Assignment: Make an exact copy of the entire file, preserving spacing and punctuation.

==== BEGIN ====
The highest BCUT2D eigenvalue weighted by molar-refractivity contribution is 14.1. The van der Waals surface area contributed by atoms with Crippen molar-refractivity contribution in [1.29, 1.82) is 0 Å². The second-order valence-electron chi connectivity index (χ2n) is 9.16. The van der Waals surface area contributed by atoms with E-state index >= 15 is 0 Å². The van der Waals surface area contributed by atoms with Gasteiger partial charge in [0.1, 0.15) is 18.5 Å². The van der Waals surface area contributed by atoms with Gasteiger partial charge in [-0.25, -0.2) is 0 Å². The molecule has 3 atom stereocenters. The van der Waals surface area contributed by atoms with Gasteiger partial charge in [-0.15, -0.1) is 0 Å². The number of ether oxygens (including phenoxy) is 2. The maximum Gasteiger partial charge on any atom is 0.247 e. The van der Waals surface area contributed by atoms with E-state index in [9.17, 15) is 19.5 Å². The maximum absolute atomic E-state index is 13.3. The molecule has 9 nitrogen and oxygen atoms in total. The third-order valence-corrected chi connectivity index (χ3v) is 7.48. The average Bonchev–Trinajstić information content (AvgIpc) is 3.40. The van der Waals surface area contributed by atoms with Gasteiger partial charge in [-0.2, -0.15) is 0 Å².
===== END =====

The highest BCUT2D eigenvalue weighted by molar-refractivity contribution is 14.1. The van der Waals surface area contributed by atoms with Crippen molar-refractivity contribution in [1.29, 1.82) is 0 Å². The second-order valence-electron chi connectivity index (χ2n) is 9.16. The van der Waals surface area contributed by atoms with E-state index >= 15 is 0 Å². The van der Waals surface area contributed by atoms with Gasteiger partial charge in [0.1, 0.15) is 18.5 Å². The van der Waals surface area contributed by atoms with Gasteiger partial charge in [-0.25, -0.2) is 0 Å². The molecule has 3 atom stereocenters. The van der Waals surface area contributed by atoms with Gasteiger partial charge in [-0.15, -0.1) is 0 Å². The number of ether oxygens (including phenoxy) is 2. The maximum Gasteiger partial charge on any atom is 0.247 e. The van der Waals surface area contributed by atoms with E-state index in [9.17, 15) is 19.5 Å². The maximum absolute atomic E-state index is 13.3. The molecule has 9 nitrogen and oxygen atoms in total. The third-order valence-corrected chi connectivity index (χ3v) is 7.48. The average Bonchev–Trinajstić information content (AvgIpc) is 3.40. The van der Waals surface area contributed by atoms with Gasteiger partial charge in [-0.2, -0.15) is 0 Å².